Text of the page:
Pages: 1 2
The 9/11 anniversary obliges us to consider the changes that have been thrust upon us since that terrible Tuesday morning. Most pixels, ink and airtime are being devoted to how 9/11 and its consequences affected our greatest city, our politics and freedoms, our international standing and self-perception, our view of the world—and understandably so. But 9/11 also left a lasting mark on the everyday stuff of Americana, especially television and movies.
Not only did 9/11 make those distracting news-tickers a permanent part of our TV screens, it also spawned and/or propelled an entire genre of TV shows and films centered around global terrorism.
“The Unit,” “24,” “Threat Matrix” and “E Ring” all focused expressly on counterterrorism—some more effectively and convincingly than others. Likewise, the 9/11 attacks heavily influenced the plotlines and story arcs of “The West Wing,” “CSI: New York” and “Rescue Me.” The glimpse at the apocalyptic that 9/11 gave us opened a window for programs such as “Jericho” to explore not just an assault on America, but a collapse of America.
At the other end of the spectrum, the short-lived sitcom “Arrested Development” used the war in Iraq as foil for several episodes, while the prime-time cartoon “American Dad” took cheap shots at the embattled CIA.
Several films wrestled with 9/11 and its consequences. A slew of war movies and counterterrorism movies—among them, “Body of Lies,” “The Hurt Locker,” “Jarhead,” “Rendition” and “Brothers”—dealt with the high costs and hard choices of what one historian has aptly called “the wars of 9/11.”
Likewise, the latest adaptation of the Batman franchise—with its terrorist villains, unappreciated hero, complicated moral dilemmas and grim remedies—seems a thinly-veiled parable for the post-9/11 world.
Michael Moore’s “Fahrenheit 9/11” stitched together facts, half-truths, opinions and conjecture to convince viewers that the Bush administration ginned up a post-9/11 panic to torch the Constitution. Given that Moore’s man in the White House is relying on military commissions set up by the Bush administration, has kept in place or expanded Bush’s post-9/11 intelligence orders, continues to employ Bush’s indefinite detention orders and has extended the hated PATRIOT Act, we can only wonder why Moore hasn’t yet produced a sequel. (Of course, we know the answer.)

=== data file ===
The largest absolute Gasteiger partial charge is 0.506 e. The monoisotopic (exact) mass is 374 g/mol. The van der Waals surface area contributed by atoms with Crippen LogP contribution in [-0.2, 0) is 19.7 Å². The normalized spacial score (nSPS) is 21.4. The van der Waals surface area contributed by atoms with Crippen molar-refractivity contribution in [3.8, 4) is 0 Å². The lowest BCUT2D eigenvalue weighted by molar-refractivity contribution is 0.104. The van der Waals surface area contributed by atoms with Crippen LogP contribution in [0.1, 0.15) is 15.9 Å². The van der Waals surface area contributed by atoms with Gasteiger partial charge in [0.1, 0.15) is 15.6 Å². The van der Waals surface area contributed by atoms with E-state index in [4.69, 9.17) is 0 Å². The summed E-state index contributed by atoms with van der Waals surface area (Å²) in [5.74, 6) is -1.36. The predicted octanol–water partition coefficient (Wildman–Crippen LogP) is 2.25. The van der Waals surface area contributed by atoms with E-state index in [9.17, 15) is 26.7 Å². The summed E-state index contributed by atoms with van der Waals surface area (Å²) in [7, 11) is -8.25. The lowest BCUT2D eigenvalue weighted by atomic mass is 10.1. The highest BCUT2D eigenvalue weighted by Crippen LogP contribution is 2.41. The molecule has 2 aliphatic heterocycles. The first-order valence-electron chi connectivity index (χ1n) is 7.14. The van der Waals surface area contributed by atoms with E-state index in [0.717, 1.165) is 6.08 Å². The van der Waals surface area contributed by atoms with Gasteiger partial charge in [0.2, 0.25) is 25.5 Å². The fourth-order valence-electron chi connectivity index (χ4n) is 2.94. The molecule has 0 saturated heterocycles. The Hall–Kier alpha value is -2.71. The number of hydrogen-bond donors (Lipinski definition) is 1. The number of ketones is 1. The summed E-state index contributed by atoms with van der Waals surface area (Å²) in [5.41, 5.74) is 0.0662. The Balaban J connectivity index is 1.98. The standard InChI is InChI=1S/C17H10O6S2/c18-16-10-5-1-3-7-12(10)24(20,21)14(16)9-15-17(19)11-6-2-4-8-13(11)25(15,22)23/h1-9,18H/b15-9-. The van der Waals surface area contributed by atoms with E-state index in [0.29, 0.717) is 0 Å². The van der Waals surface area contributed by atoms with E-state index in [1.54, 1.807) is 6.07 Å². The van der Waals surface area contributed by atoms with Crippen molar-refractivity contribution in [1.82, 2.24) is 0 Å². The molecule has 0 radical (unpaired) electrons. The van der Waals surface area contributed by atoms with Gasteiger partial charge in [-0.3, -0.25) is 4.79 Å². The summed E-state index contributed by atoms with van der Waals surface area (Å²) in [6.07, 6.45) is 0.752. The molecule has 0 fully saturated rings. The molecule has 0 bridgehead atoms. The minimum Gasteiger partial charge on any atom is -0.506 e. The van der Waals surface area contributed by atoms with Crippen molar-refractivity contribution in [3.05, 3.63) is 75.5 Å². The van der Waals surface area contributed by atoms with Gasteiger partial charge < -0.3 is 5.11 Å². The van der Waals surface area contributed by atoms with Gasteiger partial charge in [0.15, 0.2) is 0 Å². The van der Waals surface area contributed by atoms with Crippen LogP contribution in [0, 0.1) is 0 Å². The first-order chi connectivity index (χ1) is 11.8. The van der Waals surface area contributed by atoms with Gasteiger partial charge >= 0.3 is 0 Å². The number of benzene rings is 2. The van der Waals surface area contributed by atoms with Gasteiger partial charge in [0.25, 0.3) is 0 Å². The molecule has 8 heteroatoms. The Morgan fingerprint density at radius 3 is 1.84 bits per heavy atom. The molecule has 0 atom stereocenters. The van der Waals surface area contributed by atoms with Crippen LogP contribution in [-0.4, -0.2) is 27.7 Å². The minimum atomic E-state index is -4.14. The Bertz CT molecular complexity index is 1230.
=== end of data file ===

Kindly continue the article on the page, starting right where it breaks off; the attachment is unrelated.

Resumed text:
For my money, there are four 9/11-related films that stand out from the rest.
Oliver Stone’s “World Trade Center” is solid. The film’s depiction of the hell that 9/11’s first-responders went through is as close to terrorism’s consequences as anyone would ever want to get. The heroism of everyday people, the triumph of the human spirit and the American spirit, the average American’s willingness to serve and help, and the amazing power of faith and family to sustain us, are conveyed in a bruising, exhausting but ultimately uplifting two hours.
Set in the 1970s, Steven Spielberg’s “Munich” uses Israel’s relentless hunt for those who perpetrated the terror attacks on the Israeli Olympic team in 1972 as something of a parable for America’s response to 9/11, offering a thinly veiled critique of a vengeance-focused policy.
At the conclusion of the film, after eliminating nearly a dozen people connected to the Munich attacks, the leader of the Israeli kill team has second thoughts and challenges his erstwhile boss. Meeting in a Manhattan park, they engage in a heated argument about justice and vengeance, murder and killing.
“Did we accomplish anything at all?” the assassin asks, pointing out that everyone he has killed has been replaced by another terrorist. “There’s no peace at the end of this,” he says, sliding into the violence-begets-violence trope.
Pages: 1 2